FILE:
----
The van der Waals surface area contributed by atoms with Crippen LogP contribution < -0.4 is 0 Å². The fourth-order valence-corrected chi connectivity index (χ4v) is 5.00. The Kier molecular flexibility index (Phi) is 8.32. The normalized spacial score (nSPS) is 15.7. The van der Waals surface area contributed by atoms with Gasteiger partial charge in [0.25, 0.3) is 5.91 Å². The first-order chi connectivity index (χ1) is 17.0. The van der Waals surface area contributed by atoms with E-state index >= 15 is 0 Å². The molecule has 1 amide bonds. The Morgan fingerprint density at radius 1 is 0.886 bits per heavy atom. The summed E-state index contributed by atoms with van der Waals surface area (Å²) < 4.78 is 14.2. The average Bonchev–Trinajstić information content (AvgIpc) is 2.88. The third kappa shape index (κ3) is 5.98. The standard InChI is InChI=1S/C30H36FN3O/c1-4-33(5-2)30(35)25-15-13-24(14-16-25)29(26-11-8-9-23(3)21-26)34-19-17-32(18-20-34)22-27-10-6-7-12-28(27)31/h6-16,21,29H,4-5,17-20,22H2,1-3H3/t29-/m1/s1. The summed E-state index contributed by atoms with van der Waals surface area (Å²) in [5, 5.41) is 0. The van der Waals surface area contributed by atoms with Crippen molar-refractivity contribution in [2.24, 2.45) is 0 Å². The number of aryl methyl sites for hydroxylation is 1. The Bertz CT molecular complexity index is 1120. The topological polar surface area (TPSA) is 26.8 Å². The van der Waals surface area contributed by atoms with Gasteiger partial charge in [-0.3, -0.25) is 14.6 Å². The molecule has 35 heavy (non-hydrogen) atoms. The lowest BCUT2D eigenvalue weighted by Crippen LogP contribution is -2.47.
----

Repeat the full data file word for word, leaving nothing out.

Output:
The van der Waals surface area contributed by atoms with Crippen LogP contribution < -0.4 is 0 Å². The fourth-order valence-corrected chi connectivity index (χ4v) is 5.00. The Kier molecular flexibility index (Phi) is 8.32. The normalized spacial score (nSPS) is 15.7. The van der Waals surface area contributed by atoms with Gasteiger partial charge in [0.25, 0.3) is 5.91 Å². The first-order chi connectivity index (χ1) is 17.0. The van der Waals surface area contributed by atoms with E-state index >= 15 is 0 Å². The molecule has 1 amide bonds. The Morgan fingerprint density at radius 1 is 0.886 bits per heavy atom. The summed E-state index contributed by atoms with van der Waals surface area (Å²) < 4.78 is 14.2. The average Bonchev–Trinajstić information content (AvgIpc) is 2.88. The third kappa shape index (κ3) is 5.98. The standard InChI is InChI=1S/C30H36FN3O/c1-4-33(5-2)30(35)25-15-13-24(14-16-25)29(26-11-8-9-23(3)21-26)34-19-17-32(18-20-34)22-27-10-6-7-12-28(27)31/h6-16,21,29H,4-5,17-20,22H2,1-3H3/t29-/m1/s1. The summed E-state index contributed by atoms with van der Waals surface area (Å²) in [5, 5.41) is 0. The van der Waals surface area contributed by atoms with Crippen molar-refractivity contribution in [2.24, 2.45) is 0 Å². The number of aryl methyl sites for hydroxylation is 1. The Bertz CT molecular complexity index is 1120. The topological polar surface area (TPSA) is 26.8 Å². The van der Waals surface area contributed by atoms with Gasteiger partial charge in [-0.3, -0.25) is 14.6 Å². The molecule has 35 heavy (non-hydrogen) atoms. The lowest BCUT2D eigenvalue weighted by Crippen LogP contribution is -2.47.